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Studies on the Two New Zealand Bats

Habitat and Gregarity

Habitat and Gregarity

The number of bats flighting together varies considerably. Table III is prepared from 132 sightings. Nearly all the larger flights have been noted above water. Pairs of bats and solitary bats are frequently seen hunting along the forest margin.

Stead (1937) records the discovery of a small colony of Mystacina. The seven bats, including both males and females, were packed closely together. In
Table III.—Number of Bats Flighting Together.
No. of Bats Seen No. of Records No. of Bats Seen No. of Records
1 38 7-12 5
2 24 About 14 1
2 or 3 2 20-30 3
3 7 Above 30 3
3 or 4 3 A few or several 22
4 1 Numerous 2
4or 5 2 Large numbers 4
5 2 Dozens 1
5 or 6 2 Scores 2
6 6 Hundreds 1
6 or 7 5
page 25the Stewart Island region he found accumulations of droppings, amounting to several bushels, in caves and hollow trees. Solitary specimens of Mystacina have been taken from beneath tree bark and, in one recent instance, a bat was present between the folds of a sack hanging from a shed rafter.

Stead's small colony was at the end of a hole in a rata limb. The hole, about I8in long, with the opening about five inches in diameter, was five feet from the ground. Other colonies are recorded from hollow ratas, totaras and puriri trees, as well as from caves. A musty smell is usually associated with long standing colony sites. The colony of thirty or more bats discovered at Matahina during October, 1958, was in a large totara. The cavity occupied was near the base of the tree. It was about three or four feet long and was eight inches in diameter.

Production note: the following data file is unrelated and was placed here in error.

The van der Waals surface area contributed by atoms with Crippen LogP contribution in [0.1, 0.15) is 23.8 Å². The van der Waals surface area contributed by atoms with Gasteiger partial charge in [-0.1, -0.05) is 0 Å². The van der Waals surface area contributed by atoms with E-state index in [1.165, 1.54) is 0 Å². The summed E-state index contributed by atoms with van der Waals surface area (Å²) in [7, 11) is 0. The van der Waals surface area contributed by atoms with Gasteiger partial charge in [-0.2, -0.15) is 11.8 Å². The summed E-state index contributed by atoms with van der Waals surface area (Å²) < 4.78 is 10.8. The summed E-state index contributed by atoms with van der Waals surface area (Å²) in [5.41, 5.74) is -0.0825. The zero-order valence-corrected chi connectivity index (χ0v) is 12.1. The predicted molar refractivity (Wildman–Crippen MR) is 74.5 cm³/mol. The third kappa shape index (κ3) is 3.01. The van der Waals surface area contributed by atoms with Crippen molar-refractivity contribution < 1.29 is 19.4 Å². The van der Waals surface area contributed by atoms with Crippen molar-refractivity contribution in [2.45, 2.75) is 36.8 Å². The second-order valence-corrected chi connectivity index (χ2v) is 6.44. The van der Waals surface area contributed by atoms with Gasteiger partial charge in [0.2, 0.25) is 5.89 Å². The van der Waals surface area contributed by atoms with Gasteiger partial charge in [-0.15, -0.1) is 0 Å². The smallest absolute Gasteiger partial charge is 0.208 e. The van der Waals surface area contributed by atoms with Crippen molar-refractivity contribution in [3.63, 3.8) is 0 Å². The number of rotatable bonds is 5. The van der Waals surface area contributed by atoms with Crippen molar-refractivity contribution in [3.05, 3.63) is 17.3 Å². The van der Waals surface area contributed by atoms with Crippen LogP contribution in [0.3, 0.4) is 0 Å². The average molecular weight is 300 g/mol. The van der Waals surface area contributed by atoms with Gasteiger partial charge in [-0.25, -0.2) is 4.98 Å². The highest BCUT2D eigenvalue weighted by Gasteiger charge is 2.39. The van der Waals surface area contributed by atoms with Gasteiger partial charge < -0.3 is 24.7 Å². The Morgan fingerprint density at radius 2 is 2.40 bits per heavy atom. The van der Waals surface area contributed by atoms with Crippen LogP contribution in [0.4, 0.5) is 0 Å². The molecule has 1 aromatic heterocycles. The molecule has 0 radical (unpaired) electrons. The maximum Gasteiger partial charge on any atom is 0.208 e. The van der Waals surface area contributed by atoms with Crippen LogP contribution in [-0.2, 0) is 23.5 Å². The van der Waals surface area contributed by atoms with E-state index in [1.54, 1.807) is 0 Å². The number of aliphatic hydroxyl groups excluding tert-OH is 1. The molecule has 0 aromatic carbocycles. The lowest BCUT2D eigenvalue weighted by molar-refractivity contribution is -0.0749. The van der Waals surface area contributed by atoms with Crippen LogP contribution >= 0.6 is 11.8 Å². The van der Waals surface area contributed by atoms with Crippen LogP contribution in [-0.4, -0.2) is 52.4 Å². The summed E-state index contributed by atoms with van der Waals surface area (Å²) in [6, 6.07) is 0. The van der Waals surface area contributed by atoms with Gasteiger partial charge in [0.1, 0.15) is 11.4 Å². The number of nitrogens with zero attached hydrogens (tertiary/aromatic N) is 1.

Many of the bats from this last colony flew directly to a neighbouring totara when they were disturbed. Stead (1937) records that bats vacated one roosting site for a fortnight and then returned. The capture of several Mystacina in Milford Sound in 1871 when. the sails of H.M.S. "Clio" were loosed for drying is an additional suggestion that there is a measure of flexibility in the choice of roosting sites.

The body of Mystacina is cold to the touch during the roosting hours and if disturbed at this time movements are extremely sluggish. Waking involves stretching and head shaking. The animals are difficult to rouse when cold but become very active and quite warm after handling.

There are several records of large colonies of Chalinolobus in trees and caves. A colony numbering several hundreds is mentioned by Buller (1893) and Cheeseman (1894) also refers to several large colonies. One colony of more than thirty bats was present amongst creepers and epiphytes in the upper branches of a large tree. The bats were clinging together in clusters. Cheeseman found that bats liberated in a room settled in groups of four and five. Phillipps (Dominion Museum file) reports a colony from a cave at Orakei-Korako: Air temperature within the cave was about five degrees centigrade higher than that of the entrance. Several "bat holes" in the form of short tunnels were present in the roof. Smaller colonies of this species have been reported, six bats being obtained from a small hollow in a non-native tree. Two records of a pair of bats found beneath tree bark are also known. In one instance the tree was a dead kahikatea. A hibernating bat was discovered in a dead wattle tree at Matarawa (North Wellington). Roach and Turbott (1953) state that waking involves a period of warming up lasting several minutes. The process commences with a yawn or snarl, the jaws opening to nearly ninety degrees.

Colonies of unidentified bats have been found in caves and hollow trees and in the leafy upper portions of tall trees. Totara, rimu, kahikatea, pukatea and rata are all recorded as sites; totara being reported most frequently.* Large accumulations of droppings are sometimes present and colony sites may be characterised by a strong smell. Colenso (1890) records finding clusters of bats in hollow trees during the winter.

* Specific identification of trees was not available in any instance.